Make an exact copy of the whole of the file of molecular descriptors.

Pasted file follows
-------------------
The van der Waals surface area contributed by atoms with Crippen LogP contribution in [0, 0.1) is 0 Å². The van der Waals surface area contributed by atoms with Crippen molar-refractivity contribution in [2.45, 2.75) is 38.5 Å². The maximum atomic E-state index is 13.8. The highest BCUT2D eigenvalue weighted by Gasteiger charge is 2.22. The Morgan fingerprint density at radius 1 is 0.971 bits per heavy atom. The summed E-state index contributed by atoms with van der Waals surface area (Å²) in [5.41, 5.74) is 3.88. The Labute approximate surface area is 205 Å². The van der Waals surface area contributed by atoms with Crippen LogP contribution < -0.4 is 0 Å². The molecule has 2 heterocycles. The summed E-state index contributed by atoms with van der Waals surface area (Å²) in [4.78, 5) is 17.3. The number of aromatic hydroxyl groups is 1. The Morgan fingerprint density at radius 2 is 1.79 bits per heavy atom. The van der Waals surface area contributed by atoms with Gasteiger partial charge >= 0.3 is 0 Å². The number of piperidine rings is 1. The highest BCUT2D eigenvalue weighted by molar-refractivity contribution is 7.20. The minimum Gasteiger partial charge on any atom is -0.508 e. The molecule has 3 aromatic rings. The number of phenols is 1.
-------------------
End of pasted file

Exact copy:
The van der Waals surface area contributed by atoms with Crippen LogP contribution in [0, 0.1) is 0 Å². The van der Waals surface area contributed by atoms with Crippen molar-refractivity contribution in [2.45, 2.75) is 38.5 Å². The maximum atomic E-state index is 13.8. The highest BCUT2D eigenvalue weighted by Gasteiger charge is 2.22. The Morgan fingerprint density at radius 1 is 0.971 bits per heavy atom. The summed E-state index contributed by atoms with van der Waals surface area (Å²) in [5.41, 5.74) is 3.88. The Labute approximate surface area is 205 Å². The van der Waals surface area contributed by atoms with Crippen LogP contribution < -0.4 is 0 Å². The molecule has 2 heterocycles. The summed E-state index contributed by atoms with van der Waals surface area (Å²) in [4.78, 5) is 17.3. The number of aromatic hydroxyl groups is 1. The Morgan fingerprint density at radius 2 is 1.79 bits per heavy atom. The van der Waals surface area contributed by atoms with Gasteiger partial charge >= 0.3 is 0 Å². The number of piperidine rings is 1. The highest BCUT2D eigenvalue weighted by molar-refractivity contribution is 7.20. The minimum Gasteiger partial charge on any atom is -0.508 e. The molecule has 3 aromatic rings. The number of phenols is 1.